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A New Way to Measure Success in the Church and School

Updated: Oct 18, 2021

Jeff Keaton


I was privileged to be a senior pastor for more than eighteen years. I was driven by a passion to see people come into a relationship with Christ and develop into fully devoted followers of Jesus. These passions and a strong sense of calling were the driving forces behind my reason for entering the ministry. Thankfully, we were blessed to see many come to Christ who are still serving Him today. However, I wasn’t a pastor very long before I realized that the way my success was going to be measured by my denomination and peers was through numbers. I quickly learned I would be rewarded if our Sunday morning attendance and overall income were increasing, and we were paying our share of the denominational budget. I was blessed to have continuous growth in all of these areas for eighteen years, but what about the pastors who could not see this kind of growth? Were they failures?


Now, please don’t misunderstand me. These measurements should be a part of the overall picture, but they should not be the ultimate measurements determining whether a church or school is successful. Rather than passing out certificates to pastors and headmasters based on numerical increases in attendance and finances, what if we took a different approach? Let’s measure success by the number of eighteen-year-olds we release into the world each year who are devoted to Jesus and equipped to defend their faith and live it out in the culture. With this system of measurements, we would be closer to determining who is really successful, even if the church or school is small in size and income.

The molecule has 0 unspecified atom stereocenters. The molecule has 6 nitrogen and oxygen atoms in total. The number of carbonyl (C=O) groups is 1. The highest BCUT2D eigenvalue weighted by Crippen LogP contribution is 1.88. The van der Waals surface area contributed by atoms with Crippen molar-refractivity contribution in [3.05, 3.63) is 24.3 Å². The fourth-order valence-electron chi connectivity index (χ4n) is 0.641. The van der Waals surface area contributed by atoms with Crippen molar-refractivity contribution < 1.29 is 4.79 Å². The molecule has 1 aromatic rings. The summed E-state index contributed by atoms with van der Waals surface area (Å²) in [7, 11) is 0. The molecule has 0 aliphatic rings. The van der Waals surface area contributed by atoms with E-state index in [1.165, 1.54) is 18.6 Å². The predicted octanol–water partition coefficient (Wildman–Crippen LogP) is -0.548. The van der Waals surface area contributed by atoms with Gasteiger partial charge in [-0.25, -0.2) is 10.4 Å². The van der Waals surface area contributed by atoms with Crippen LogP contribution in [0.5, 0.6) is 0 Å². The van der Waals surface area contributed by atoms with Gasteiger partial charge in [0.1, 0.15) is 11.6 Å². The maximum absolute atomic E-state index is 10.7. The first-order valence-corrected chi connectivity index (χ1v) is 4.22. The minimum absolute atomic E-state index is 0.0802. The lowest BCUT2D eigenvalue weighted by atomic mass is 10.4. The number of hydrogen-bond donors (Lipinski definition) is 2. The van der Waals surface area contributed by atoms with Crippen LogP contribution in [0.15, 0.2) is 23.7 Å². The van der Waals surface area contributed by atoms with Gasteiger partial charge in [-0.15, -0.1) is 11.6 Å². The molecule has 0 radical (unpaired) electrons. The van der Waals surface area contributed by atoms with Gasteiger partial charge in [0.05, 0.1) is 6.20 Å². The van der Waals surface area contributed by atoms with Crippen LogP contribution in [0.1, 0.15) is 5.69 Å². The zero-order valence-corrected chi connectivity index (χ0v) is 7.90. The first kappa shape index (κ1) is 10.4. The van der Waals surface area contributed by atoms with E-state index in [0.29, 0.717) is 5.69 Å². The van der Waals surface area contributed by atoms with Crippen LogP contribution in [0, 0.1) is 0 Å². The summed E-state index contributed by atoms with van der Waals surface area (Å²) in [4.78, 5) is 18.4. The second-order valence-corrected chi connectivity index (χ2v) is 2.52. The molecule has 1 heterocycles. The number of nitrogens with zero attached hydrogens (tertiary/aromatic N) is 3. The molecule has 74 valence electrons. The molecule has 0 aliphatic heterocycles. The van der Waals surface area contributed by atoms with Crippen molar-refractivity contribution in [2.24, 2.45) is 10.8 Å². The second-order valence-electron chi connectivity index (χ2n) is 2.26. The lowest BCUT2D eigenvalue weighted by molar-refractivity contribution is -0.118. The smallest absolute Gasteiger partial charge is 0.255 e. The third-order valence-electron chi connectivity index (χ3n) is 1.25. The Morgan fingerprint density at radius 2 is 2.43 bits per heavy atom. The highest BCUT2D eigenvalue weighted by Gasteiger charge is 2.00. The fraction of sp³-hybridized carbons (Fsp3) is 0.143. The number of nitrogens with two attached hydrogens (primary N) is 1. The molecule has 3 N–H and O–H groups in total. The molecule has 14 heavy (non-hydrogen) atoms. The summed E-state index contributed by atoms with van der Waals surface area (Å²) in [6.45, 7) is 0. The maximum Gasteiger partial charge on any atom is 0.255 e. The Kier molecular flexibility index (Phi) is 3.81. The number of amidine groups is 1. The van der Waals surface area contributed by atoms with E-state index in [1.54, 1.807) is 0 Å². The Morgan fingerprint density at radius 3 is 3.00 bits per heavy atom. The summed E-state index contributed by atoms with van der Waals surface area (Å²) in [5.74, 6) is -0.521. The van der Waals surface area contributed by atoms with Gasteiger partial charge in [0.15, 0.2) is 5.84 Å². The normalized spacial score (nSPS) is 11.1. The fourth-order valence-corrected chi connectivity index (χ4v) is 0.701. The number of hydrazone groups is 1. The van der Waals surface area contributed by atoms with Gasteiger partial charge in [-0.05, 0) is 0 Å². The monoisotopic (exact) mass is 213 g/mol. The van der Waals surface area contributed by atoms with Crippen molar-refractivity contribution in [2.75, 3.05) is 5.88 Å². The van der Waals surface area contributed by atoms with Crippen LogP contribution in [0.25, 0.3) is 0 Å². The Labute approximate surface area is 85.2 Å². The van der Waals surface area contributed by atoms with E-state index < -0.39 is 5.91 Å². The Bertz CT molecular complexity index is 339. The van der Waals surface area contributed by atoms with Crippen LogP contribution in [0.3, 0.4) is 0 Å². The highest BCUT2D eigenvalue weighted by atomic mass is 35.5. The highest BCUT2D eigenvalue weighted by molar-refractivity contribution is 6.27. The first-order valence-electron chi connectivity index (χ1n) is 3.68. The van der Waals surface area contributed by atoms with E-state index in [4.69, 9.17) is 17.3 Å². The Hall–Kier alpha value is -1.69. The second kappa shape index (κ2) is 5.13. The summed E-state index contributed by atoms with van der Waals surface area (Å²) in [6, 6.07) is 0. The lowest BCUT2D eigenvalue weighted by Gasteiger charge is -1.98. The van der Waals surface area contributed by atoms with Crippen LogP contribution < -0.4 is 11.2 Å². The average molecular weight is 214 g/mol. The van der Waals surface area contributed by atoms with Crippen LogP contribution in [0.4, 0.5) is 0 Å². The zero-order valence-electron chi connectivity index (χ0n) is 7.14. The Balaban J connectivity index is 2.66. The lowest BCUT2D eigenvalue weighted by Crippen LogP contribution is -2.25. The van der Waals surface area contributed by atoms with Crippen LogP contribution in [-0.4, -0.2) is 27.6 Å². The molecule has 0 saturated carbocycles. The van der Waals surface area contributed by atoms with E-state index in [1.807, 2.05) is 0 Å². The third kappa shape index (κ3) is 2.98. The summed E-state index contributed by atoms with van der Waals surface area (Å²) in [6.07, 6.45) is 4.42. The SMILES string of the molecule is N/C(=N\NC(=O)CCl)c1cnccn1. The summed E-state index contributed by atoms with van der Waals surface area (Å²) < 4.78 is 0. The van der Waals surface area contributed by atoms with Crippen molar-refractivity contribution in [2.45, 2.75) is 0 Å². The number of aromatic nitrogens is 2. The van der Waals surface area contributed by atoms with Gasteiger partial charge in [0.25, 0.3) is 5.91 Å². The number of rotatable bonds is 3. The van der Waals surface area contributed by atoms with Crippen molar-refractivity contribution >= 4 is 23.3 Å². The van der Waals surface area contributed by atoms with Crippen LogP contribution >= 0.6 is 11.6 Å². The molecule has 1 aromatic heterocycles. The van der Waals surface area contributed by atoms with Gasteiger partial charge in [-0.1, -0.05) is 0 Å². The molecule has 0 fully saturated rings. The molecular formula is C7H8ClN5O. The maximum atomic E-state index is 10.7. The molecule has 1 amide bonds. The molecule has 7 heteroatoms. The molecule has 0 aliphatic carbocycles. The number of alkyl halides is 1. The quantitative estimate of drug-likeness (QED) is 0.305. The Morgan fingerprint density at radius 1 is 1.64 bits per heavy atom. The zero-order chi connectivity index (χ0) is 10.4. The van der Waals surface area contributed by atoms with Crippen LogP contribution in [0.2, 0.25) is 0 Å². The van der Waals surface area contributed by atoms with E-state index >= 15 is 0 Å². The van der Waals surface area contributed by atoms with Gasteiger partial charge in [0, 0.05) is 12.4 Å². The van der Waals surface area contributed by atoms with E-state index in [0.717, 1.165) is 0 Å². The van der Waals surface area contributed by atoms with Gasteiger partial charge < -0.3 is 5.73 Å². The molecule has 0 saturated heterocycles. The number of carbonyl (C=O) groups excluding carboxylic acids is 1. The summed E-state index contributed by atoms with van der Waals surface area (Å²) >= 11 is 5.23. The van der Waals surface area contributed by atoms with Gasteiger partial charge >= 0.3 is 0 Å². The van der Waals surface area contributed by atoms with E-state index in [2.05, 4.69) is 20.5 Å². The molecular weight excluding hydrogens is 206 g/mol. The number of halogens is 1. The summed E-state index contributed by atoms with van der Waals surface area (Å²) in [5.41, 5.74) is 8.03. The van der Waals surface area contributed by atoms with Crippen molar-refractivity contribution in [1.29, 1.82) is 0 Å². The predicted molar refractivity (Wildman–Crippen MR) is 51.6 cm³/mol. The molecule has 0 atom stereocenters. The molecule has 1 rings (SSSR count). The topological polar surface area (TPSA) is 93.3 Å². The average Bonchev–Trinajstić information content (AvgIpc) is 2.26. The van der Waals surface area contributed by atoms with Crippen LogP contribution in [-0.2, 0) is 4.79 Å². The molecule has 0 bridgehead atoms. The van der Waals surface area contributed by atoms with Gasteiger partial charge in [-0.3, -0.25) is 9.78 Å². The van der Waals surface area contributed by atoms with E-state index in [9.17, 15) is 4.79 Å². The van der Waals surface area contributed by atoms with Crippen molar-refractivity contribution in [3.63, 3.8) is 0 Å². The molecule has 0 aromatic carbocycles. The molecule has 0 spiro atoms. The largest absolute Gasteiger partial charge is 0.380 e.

What if a church of fifty people had such a tremendous program to disciple children that they produced one or two eighteen-year-olds each year who were prepared to change the world for Christ? What if over ten years that small church produced fifteen of these young men and women? The church would be building long-term sustainability by retaining many of these young people and having a significant impact on the world by sending others beyond their community.


What if Christian schools stopped measuring success by the number of scholarship dollars their graduates received or the number of students accepted into prestigious colleges, and began measuring ultimate success by how many of their graduates deeply loved Christ and could stand for truth in our truthless culture? Large and small schools, including homeschools, would be measured by the same standard and could be genuinely successful no matter their size.


2 Timothy 3:16-17 says, “All Scripture is breathed out by God and profitable for teaching, for reproof, for correction, and for training in righteousness, that the man of God may be complete, equipped for every good work.” I’m proposing we change the measurement paradigm by focusing our efforts on producing young people equipped to carry on the Christian faith to future generations. If we make this shift, God’s blessings will fall, and our stress levels will decrease. We will stop trying to be seen as successful and will actually become eternally successful. If you desire to refocus your church or school ministry toward this goal, we have excellent people and tools at Renewanation to help you with this effort. Please reach out to us at renewanation.org to learn more.

 

Jeff Keaton has been a successful pastor, church and school planter, and ministry entrepreneur. As the founder and CEO of Renewanation, Jeff works across the United States and Canada to help awaken the church to the great need to give every child a biblical worldview. Jeff is married to his high school sweetheart, Michele, and they have two daughters, two sons-in-law, and a grandson. He is the author of The Life of Radical Faith.

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